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Approaching Klein Scheidegg, much higher up in the mountains.

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The station at Klein Scheidegg, where I had to switch trains.

The second part of the journey started off great. Rising higher into the mountain peaks, I was glued to the window. In fact, I was so engrossed at gazing down into the mountains below, that I didn’t notice the railway leading into the side of a massive alpine peak. And just like that, the view and outside world disappeared. We were now en route to the highest train station in Europe. Darkness engulfed the train for the remainder of the trip, with only the occasional break at a station along the way to remind us that there was a world outside. Also, if you’re afraid of small spaces, or darkness, its probably best that you don’t go up here. During the entire trip inside the mountain, I kept thinking about the millions of tons of solid Swiss mountain sitting above our heads, and what would happen if it decided to suddenly come crashing down.

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Now inside the mountain, there’s not really much to do while the train pushes a path higher. And its rather dark.

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Only the occasional station provides a break.

At just below 3,500m above sea level, the altitude at the final station is no joke. Climbing out the train and noticing my sudden shortness of breath, I was greeted with two signs. “Snowpark”, or “Observation Centre”. With the majority of the passengers heading directly to the snowpark, I made my way to a lift that would take me 150m higher, up the the peak of The Sphinx. The lift drops you off at the Sphinx Observatory, which is perched precariously on the ridge. Braving the wind, I walked out onto the steel frame walkway, and was greeted by multiple sights, including one of the Aletsch Glacier below.

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Looking south east from the observation centre, towards the Aletsch Glacier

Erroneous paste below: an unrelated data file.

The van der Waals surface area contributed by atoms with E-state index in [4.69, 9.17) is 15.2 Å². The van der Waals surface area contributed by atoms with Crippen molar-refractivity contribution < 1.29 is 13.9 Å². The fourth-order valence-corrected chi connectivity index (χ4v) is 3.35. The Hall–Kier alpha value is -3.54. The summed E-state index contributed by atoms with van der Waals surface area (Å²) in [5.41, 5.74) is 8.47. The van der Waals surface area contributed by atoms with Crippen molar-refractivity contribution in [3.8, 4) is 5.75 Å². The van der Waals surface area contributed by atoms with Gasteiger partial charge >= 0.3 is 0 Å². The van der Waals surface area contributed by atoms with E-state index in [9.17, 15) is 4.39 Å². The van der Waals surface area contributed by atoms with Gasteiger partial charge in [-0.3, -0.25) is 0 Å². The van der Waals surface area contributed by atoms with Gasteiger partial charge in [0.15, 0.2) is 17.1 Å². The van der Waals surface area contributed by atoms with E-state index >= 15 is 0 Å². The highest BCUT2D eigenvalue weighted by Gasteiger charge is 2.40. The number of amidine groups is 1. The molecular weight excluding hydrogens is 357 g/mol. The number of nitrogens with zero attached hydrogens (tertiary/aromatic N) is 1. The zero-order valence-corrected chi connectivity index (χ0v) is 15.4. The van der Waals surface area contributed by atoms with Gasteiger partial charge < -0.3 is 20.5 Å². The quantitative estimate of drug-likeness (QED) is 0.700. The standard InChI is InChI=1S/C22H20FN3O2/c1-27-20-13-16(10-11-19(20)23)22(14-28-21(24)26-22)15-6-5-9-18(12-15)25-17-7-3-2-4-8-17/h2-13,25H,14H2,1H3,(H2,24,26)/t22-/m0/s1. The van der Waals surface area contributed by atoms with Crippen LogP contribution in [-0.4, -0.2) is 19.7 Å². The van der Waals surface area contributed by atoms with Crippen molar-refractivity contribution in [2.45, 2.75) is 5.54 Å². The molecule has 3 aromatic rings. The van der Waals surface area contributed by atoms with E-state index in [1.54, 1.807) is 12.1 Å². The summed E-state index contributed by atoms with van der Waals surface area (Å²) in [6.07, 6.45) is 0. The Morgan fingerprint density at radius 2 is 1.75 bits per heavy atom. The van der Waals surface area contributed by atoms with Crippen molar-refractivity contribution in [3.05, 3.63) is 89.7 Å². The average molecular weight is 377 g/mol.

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Afraid of heights? Probably best to not look over the edge of the observation deck to the mountain floor 150m below.

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Clouds rolling in over the Gletscherhorn peak. Taken from the observation deck.

After taking hundreds of photos, I ventured down to the snowy expanse that lay below. Of course, I was woefully underprepared for the conditions, as I didn’t have any proper snow shoes, or anything to protect my eyes from the blinding light. Regardless, I spent a good hour playing around in the snow (after all, snow was the main reason I had ventured all the way up here). Eventually becoming concerned for my eyesight, I headed back inside the mountain to see some of the other attractions on offer, like the ice castle. What else can I tell you about the Jungfrau? I’m not sure…you really just have to go and see it all for yourself.

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A helicopter from the Swiss Mountain Rescue flies high over the peaks

For no apparent reason, the train on the way back down took me to an entirely different town/village, this time a place by the name of Grindelwald. Since it was only about 4pm, I decided to stay for an early dinner, before trying to find my way back to Interlaken. While sitting here, nestled in the shadow of the Eiger, I had some time to reflect on my day. I had set out in the morning, on the basic mission to just “see some snow”. However, along the way, it seemed that the journey had been just as memorable as the “Top Of Europe” experience. All the new small towns that I’d discovered, all the new facts and views, and all the other cheesy stuff that comes with venturing into new areas. Would I go back? Without a doubt, yes.

Oh, and it turns out Grindelwald is only a few kilometers away from Interlaken. So getting back was no problem. And this time, I disembarked at the correct station.

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Umhlanga Beach – Umhlanga Rocks, South Africa

It’s not often that I’m awake and out before sunrise. However, a few weeks I decided to stop being such a lazy imbecile, and get up early to do something. It would most certainly involve a camera. But the question begs, where can one go? Well, Umhlanga beach is a location that I was familiar with, having frequented it many times over the past years. However, all previous visits had been in the late afternoon or in the pitch darkness of night time. Why not mix it up my knowledge of the location a bit by going early, and catch the sunrise?

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For the record, this was taken on my phone, while I was driving there. Living on the edge.